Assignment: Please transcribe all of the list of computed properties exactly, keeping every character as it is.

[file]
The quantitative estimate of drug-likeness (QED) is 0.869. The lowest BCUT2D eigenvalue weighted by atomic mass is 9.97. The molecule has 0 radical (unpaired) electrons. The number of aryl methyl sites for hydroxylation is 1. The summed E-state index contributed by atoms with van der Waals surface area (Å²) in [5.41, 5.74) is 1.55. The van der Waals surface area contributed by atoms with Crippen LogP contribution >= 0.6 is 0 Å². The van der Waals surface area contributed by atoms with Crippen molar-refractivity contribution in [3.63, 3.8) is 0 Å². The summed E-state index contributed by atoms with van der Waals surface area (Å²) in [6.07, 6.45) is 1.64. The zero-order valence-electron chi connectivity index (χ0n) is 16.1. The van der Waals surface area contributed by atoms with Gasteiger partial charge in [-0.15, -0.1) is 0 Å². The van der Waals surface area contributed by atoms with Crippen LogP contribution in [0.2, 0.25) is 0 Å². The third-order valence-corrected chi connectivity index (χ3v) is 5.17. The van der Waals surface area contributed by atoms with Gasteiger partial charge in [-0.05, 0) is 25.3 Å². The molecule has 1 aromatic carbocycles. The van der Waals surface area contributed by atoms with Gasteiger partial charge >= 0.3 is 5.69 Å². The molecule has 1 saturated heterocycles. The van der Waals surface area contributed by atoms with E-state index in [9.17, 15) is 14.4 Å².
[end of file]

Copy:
The quantitative estimate of drug-likeness (QED) is 0.869. The lowest BCUT2D eigenvalue weighted by atomic mass is 9.97. The molecule has 0 radical (unpaired) electrons. The number of aryl methyl sites for hydroxylation is 1. The summed E-state index contributed by atoms with van der Waals surface area (Å²) in [5.41, 5.74) is 1.55. The van der Waals surface area contributed by atoms with Crippen LogP contribution >= 0.6 is 0 Å². The van der Waals surface area contributed by atoms with Crippen molar-refractivity contribution in [3.63, 3.8) is 0 Å². The summed E-state index contributed by atoms with van der Waals surface area (Å²) in [6.07, 6.45) is 1.64. The zero-order valence-electron chi connectivity index (χ0n) is 16.1. The van der Waals surface area contributed by atoms with Gasteiger partial charge in [-0.15, -0.1) is 0 Å². The van der Waals surface area contributed by atoms with Crippen LogP contribution in [0.2, 0.25) is 0 Å². The third-order valence-corrected chi connectivity index (χ3v) is 5.17. The van der Waals surface area contributed by atoms with Gasteiger partial charge in [-0.05, 0) is 25.3 Å². The molecule has 1 aromatic carbocycles. The van der Waals surface area contributed by atoms with Gasteiger partial charge >= 0.3 is 5.69 Å². The molecule has 1 saturated heterocycles. The van der Waals surface area contributed by atoms with E-state index in [9.17, 15) is 14.4 Å².